by Alberta Algriculture
What is ascites?
Ascites syndrome is a type of congestive heart failure seen mainly in
young rapidly growing meat type chickens. It has become a major concern to
the poultry industry around the world and it is extremely common in Alberta
Ascites is an accumulation of protein rich fluid in the body cavity.
Because of the high protein level, there may be clots of yellow, jelly-like
In birds, the right side of the heart is thin walled and the valve on
this side consists of a flap pushed against the wall of the heart. As well,
lungs of birds are different from those of animals. Bird lungs have very
little ability to expand and the blood capillaries in the lungs are not able
to handle increased blood flow or blood pressure.
When the right heart encounters increased blood pressure in the arteries
of the lungs, it responds to increased workload, as other muscles do, by
getting bigger. If the pressure remains high, the muscle continues to
thicken until the valve no longer is able to completely close. This causes
blood pressure to rise in the veins leading to the heart, especially from
the liver. The result is an increased pressure in the liver with leakage of
blood fluids, without the red blood cells, into the body cavity forming
What causes it?
The genetics of meat birds has changed dramatically in the last ten
years. Today's broilers grow much faster, eating less feed. The growth of
the heart and lungs has not increased in size proportional to the increase
in body weight and breast meat yield. The rapid growth of the bird means
more oxygen demand, requiring more work out of the heart and lungs.
Anything that limits oxygen uptake from the lungs is going to cause the
heart to work harder. Diseases of the lungs and poor ventilation may be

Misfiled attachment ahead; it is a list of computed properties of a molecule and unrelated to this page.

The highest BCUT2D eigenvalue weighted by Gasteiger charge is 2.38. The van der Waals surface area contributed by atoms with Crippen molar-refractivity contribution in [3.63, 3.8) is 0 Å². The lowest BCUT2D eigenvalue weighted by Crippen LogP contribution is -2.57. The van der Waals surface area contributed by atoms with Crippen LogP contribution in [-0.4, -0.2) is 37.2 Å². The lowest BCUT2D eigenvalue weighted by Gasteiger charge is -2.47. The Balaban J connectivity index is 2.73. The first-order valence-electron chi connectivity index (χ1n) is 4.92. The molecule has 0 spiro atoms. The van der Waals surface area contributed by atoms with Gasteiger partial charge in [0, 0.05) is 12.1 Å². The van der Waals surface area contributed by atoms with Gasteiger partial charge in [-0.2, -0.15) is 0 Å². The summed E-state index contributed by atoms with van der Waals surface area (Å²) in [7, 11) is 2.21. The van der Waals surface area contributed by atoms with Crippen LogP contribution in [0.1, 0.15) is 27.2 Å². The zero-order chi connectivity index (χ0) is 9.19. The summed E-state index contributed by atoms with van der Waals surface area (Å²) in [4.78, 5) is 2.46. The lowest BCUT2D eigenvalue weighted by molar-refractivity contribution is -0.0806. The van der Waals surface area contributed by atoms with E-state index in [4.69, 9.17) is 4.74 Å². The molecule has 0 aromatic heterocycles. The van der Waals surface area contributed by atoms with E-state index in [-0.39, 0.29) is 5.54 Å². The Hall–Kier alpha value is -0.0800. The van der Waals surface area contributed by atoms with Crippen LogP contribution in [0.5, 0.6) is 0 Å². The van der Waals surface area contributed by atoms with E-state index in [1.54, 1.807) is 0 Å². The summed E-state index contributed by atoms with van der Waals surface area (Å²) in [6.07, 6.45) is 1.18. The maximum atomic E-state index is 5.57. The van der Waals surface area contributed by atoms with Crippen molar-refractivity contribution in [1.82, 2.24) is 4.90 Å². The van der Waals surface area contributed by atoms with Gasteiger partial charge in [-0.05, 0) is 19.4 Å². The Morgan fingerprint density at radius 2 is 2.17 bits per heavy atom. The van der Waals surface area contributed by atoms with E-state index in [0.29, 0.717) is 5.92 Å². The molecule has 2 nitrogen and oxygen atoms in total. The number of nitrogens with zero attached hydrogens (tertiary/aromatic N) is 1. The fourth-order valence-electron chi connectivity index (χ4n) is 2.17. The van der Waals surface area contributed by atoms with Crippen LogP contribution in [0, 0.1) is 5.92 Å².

Excess levels of sodium in the water or salt in feed leads to increased
blood pressure in the lungs. Many well waters in Alberta have high levels
of sodium. Levels of sodium over 400 ppm could cause problems in broilers.
High altitudes have long been known to cause heart failure and ascites.
Chilling is a common cause in small flocks. It causes an increased
blood flow through the lungs.
Signs of the disease
Broilers with ascites look bluish because they are not getting enough
oxygen in their blood. They have trouble breathing and often just sit and
pant. They tire out easy and often die on their bellies. When it occurs
within the first week of life, too much salt in feed or water usually is
involved. Because the heart failure takes time to develop, most deaths begin
at about 3 weeks of age.
Birds that die from ascites are quite easy to recognize. If their belly
is opened as in proceeding to clean the bird, a cup or more of fluid or
jellied material will pour out. Sometimes birds with the condition die from
the effects of too much blood and fluid in their lungs before there is any
significant amount of fluid in the body cavity.
Ascites can be controlled by slowing the growth rate of the birds to
reduce oxygen requirements. This can be done by restricting feed, feeding a
mash diet, or using a less dense (lower energy and protein) diet. The other
things causing ascites need to be controlled. If your water has high levels
of sodium, consider using an alternate source of water that is better
quality for the first 3 - 4 weeks. Take care to prevent chilling or
overheating while at the same time maintaining proper ventilation.
As one can see, the cause of ascites is increased blood pressure in the
lungs leading to a failing heart. The things that can lead to increased
pressure and a failing heart are many. There is no one easy solution. Losses
from the condition can be greatly reduced once problem areas are identified